Thursday, 19 March 2009

Once Upon A Time In China (黃飛鴻)

One of my favourite Chinese martial arts movies of all time is Once Upon A Time In China (1991), also known as Wong Fei Hung (黃飛鴻) and its sequel directed by the famous HK director and producer, Tsui Hark (徐文光). Arguebly the movie which set off a slew of martial art flicks from HK in the early 90s upon its successful box office takings, the original spins off 4 sequels, numerous non-related series and introduced then Chinese martial art champion, future superstar, Jet Li to the global audience.
Wong Fei Hung is a Chinese folkhero based in Foshan (佛山), Guangdong (廣東). Being a folkhero, the line between facts and fictions are often blurred. The movie is a highly fictionalised account of this legendary figure.
Wong Fei Hung is the son of Wong Kei Ying (黃麒英) who is one of the Ten Tigers Of Guangdong (廣東十虎 a grouping of ten top martial art masters in Southern China). Wong is a medical practitioner as well as a formidable martial artist. His martial art knowledge is rooted in the famous Hung Branch style (洪家) (one of the major five Southern Chinese branches, founded by Hung Hei Kun -洪熙官), taught to him by his father. Wong Kei Ying appears in the second sequel but is nearly defeated by Kwai Keuk Chat aka Clubfoot, who eventually became a student of Fei Hung. This is abit ridiculous, afterall Wong Kei Ying is a formidable master himself but maybe he is getting old.
Wong's most famous style is said to be the Shadowless Kick, rumoured to be so swift that one can't even see the shadow. In the first movie, this style is depicted as a basic swift kick but in subsequent sequels, it became a chain of kicks, kicking the opponent many times before landing. Now that is abit far fetch. Another is the Fist Of Ten Forms, a combination of punches incorporating the basic movements of the Hung Branch style. This is briefly mentioned in the first movie. His favourite weapon is said to be the wooden pole as well as the southern tiger fork, although the later is not depicted.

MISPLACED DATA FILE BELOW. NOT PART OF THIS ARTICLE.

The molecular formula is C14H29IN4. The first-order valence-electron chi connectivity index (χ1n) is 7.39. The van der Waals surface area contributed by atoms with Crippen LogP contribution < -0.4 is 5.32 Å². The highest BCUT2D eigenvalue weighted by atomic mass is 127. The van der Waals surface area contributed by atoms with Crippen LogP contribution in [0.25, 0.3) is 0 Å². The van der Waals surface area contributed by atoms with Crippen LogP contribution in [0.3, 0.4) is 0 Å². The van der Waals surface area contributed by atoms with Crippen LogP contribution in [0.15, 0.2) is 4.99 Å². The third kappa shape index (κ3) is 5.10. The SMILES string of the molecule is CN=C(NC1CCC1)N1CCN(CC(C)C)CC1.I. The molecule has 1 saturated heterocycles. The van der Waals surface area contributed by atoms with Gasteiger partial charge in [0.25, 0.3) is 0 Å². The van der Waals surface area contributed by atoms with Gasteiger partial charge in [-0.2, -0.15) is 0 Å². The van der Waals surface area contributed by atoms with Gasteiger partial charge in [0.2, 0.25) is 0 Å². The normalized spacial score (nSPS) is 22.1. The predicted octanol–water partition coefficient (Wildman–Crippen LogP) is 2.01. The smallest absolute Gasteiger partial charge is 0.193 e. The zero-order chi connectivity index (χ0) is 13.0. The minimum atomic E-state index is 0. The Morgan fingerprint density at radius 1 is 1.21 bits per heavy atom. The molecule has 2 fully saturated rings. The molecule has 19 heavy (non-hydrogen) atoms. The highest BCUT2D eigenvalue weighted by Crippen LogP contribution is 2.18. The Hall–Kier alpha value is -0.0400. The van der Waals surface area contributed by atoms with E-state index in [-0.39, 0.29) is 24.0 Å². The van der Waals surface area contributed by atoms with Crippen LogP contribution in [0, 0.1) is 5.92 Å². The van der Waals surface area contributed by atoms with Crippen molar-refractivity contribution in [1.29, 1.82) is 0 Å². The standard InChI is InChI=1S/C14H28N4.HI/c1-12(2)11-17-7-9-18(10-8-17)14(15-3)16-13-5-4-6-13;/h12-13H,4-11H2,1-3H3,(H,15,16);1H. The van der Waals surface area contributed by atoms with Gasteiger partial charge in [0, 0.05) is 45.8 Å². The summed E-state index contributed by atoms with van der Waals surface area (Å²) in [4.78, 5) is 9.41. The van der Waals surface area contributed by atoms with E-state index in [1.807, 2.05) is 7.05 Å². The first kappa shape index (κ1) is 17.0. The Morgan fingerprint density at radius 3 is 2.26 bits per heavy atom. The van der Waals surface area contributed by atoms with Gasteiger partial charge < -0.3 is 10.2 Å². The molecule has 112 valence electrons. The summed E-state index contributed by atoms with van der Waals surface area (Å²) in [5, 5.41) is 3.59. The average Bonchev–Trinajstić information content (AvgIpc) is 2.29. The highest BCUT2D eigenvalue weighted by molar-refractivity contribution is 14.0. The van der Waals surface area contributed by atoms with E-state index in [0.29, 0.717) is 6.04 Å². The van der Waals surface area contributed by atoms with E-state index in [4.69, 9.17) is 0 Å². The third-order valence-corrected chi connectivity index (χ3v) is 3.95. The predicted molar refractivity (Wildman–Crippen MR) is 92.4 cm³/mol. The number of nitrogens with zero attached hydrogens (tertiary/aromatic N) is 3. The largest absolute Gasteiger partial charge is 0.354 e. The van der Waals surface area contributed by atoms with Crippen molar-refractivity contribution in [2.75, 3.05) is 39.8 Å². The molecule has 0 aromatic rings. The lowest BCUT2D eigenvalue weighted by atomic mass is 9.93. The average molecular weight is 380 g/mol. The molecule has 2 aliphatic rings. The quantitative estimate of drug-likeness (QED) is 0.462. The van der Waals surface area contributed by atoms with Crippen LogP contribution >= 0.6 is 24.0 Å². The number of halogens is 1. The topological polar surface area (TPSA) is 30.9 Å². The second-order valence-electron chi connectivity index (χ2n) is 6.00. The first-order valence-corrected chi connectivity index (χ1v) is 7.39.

Wong is also rumoured to be an avid lion dancer. In the second but poorer sequel, Wong participated in a special "King Lion" lion dance competition organised by Empress Dowager which eventually turned into a massive battleground between different opponents. As a medical practitioner, he owned Po Chi Lam (寶芝林) clinic which he uses as both his home and occasional practise ground for his students. He often involve himself in revolutionary ideas and this landed him in troubles which gave him an opportunity to showcase his fighting skills, in the movies at least. The stories took place the end of the increasingly turbulent period of the 19th Century Southern China as the nation is increasingly tearing itself apart and as well as the influx of Western forces. Tsui Hark inserted couple of historical figures and associations liberally, like Liu Yongfu (劉永福), the general of the Black Flag Army, the White Lotus Society (白蓮教), Dr. Sun Yat Sen and Lu Hao-tung (陸皓東), both revolutionary figures.